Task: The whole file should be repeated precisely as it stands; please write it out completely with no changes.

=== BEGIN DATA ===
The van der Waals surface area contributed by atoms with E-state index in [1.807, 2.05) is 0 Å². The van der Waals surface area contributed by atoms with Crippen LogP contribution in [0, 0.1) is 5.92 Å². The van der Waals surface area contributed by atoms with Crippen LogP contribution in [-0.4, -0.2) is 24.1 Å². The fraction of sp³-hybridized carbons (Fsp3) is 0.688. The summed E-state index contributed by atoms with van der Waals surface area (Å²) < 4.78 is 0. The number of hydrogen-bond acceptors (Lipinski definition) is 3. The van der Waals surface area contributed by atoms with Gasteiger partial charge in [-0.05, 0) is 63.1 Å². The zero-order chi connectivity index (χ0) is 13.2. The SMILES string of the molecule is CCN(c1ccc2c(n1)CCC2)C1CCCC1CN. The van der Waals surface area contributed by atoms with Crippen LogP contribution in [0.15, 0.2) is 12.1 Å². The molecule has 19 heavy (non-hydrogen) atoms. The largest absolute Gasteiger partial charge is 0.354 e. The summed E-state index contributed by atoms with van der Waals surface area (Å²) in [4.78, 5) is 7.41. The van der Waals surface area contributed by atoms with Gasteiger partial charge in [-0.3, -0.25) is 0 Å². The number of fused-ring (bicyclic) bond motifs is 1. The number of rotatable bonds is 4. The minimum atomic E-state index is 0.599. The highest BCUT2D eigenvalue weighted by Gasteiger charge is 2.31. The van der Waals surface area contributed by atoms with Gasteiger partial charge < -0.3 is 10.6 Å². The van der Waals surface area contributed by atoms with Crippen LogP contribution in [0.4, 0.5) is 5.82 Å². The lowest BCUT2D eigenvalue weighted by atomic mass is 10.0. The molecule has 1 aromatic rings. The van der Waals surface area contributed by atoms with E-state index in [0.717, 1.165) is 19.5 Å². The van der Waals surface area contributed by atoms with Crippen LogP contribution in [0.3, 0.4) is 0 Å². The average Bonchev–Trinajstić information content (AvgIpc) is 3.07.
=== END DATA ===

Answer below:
The van der Waals surface area contributed by atoms with E-state index in [1.807, 2.05) is 0 Å². The van der Waals surface area contributed by atoms with Crippen LogP contribution in [0, 0.1) is 5.92 Å². The van der Waals surface area contributed by atoms with Crippen LogP contribution in [-0.4, -0.2) is 24.1 Å². The fraction of sp³-hybridized carbons (Fsp3) is 0.688. The summed E-state index contributed by atoms with van der Waals surface area (Å²) < 4.78 is 0. The number of hydrogen-bond acceptors (Lipinski definition) is 3. The van der Waals surface area contributed by atoms with Gasteiger partial charge in [-0.05, 0) is 63.1 Å². The zero-order chi connectivity index (χ0) is 13.2. The SMILES string of the molecule is CCN(c1ccc2c(n1)CCC2)C1CCCC1CN. The van der Waals surface area contributed by atoms with Crippen LogP contribution in [0.15, 0.2) is 12.1 Å². The molecule has 19 heavy (non-hydrogen) atoms. The largest absolute Gasteiger partial charge is 0.354 e. The summed E-state index contributed by atoms with van der Waals surface area (Å²) in [4.78, 5) is 7.41. The van der Waals surface area contributed by atoms with Gasteiger partial charge in [-0.3, -0.25) is 0 Å². The number of fused-ring (bicyclic) bond motifs is 1. The number of rotatable bonds is 4. The minimum atomic E-state index is 0.599. The highest BCUT2D eigenvalue weighted by Gasteiger charge is 2.31. The van der Waals surface area contributed by atoms with Gasteiger partial charge < -0.3 is 10.6 Å². The van der Waals surface area contributed by atoms with Crippen LogP contribution in [0.4, 0.5) is 5.82 Å². The lowest BCUT2D eigenvalue weighted by atomic mass is 10.0. The molecule has 1 aromatic rings. The van der Waals surface area contributed by atoms with E-state index in [0.717, 1.165) is 19.5 Å². The van der Waals surface area contributed by atoms with Crippen LogP contribution in [0.3, 0.4) is 0 Å². The average Bonchev–Trinajstić information content (AvgIpc) is 3.07.